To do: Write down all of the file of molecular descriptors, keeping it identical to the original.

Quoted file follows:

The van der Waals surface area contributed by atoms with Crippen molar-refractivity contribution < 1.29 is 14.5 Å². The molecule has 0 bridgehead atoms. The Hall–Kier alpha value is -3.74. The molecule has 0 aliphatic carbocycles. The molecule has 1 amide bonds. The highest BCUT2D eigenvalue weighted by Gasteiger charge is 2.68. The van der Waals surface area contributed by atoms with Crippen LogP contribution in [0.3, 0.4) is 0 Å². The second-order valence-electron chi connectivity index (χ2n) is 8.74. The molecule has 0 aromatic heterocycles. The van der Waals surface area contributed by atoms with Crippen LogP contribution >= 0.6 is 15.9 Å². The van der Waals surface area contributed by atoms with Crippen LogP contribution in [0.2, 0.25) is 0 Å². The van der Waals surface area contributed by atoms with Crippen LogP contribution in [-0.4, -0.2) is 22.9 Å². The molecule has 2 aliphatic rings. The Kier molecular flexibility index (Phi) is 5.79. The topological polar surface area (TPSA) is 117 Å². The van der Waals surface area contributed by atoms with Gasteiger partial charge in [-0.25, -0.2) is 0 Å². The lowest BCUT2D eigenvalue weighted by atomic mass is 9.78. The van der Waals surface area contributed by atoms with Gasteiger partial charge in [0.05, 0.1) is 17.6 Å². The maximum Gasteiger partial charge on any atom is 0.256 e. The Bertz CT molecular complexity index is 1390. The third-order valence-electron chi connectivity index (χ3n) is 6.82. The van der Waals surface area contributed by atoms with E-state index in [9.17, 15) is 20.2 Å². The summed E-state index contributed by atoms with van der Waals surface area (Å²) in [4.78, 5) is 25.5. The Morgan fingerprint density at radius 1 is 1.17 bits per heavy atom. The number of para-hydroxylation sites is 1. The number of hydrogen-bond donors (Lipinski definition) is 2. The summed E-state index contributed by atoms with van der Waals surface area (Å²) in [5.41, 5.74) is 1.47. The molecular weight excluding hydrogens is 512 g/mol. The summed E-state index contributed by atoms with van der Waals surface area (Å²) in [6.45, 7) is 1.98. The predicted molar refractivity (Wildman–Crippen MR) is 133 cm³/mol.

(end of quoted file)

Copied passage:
The van der Waals surface area contributed by atoms with Crippen molar-refractivity contribution < 1.29 is 14.5 Å². The molecule has 0 bridgehead atoms. The Hall–Kier alpha value is -3.74. The molecule has 0 aliphatic carbocycles. The molecule has 1 amide bonds. The highest BCUT2D eigenvalue weighted by Gasteiger charge is 2.68. The van der Waals surface area contributed by atoms with Crippen LogP contribution in [0.3, 0.4) is 0 Å². The second-order valence-electron chi connectivity index (χ2n) is 8.74. The molecule has 0 aromatic heterocycles. The van der Waals surface area contributed by atoms with Crippen LogP contribution >= 0.6 is 15.9 Å². The van der Waals surface area contributed by atoms with Crippen LogP contribution in [0.2, 0.25) is 0 Å². The van der Waals surface area contributed by atoms with Crippen LogP contribution in [-0.4, -0.2) is 22.9 Å². The molecule has 2 aliphatic rings. The Kier molecular flexibility index (Phi) is 5.79. The topological polar surface area (TPSA) is 117 Å². The van der Waals surface area contributed by atoms with Gasteiger partial charge in [-0.25, -0.2) is 0 Å². The lowest BCUT2D eigenvalue weighted by atomic mass is 9.78. The van der Waals surface area contributed by atoms with Gasteiger partial charge in [0.05, 0.1) is 17.6 Å². The maximum Gasteiger partial charge on any atom is 0.256 e. The Bertz CT molecular complexity index is 1390. The third-order valence-electron chi connectivity index (χ3n) is 6.82. The van der Waals surface area contributed by atoms with E-state index in [9.17, 15) is 20.2 Å². The summed E-state index contributed by atoms with van der Waals surface area (Å²) in [4.78, 5) is 25.5. The Morgan fingerprint density at radius 1 is 1.17 bits per heavy atom. The number of para-hydroxylation sites is 1. The number of hydrogen-bond donors (Lipinski definition) is 2. The summed E-state index contributed by atoms with van der Waals surface area (Å²) in [5.41, 5.74) is 1.47. The molecular weight excluding hydrogens is 512 g/mol. The summed E-state index contributed by atoms with van der Waals surface area (Å²) in [6.45, 7) is 1.98. The predicted molar refractivity (Wildman–Crippen MR) is 133 cm³/mol.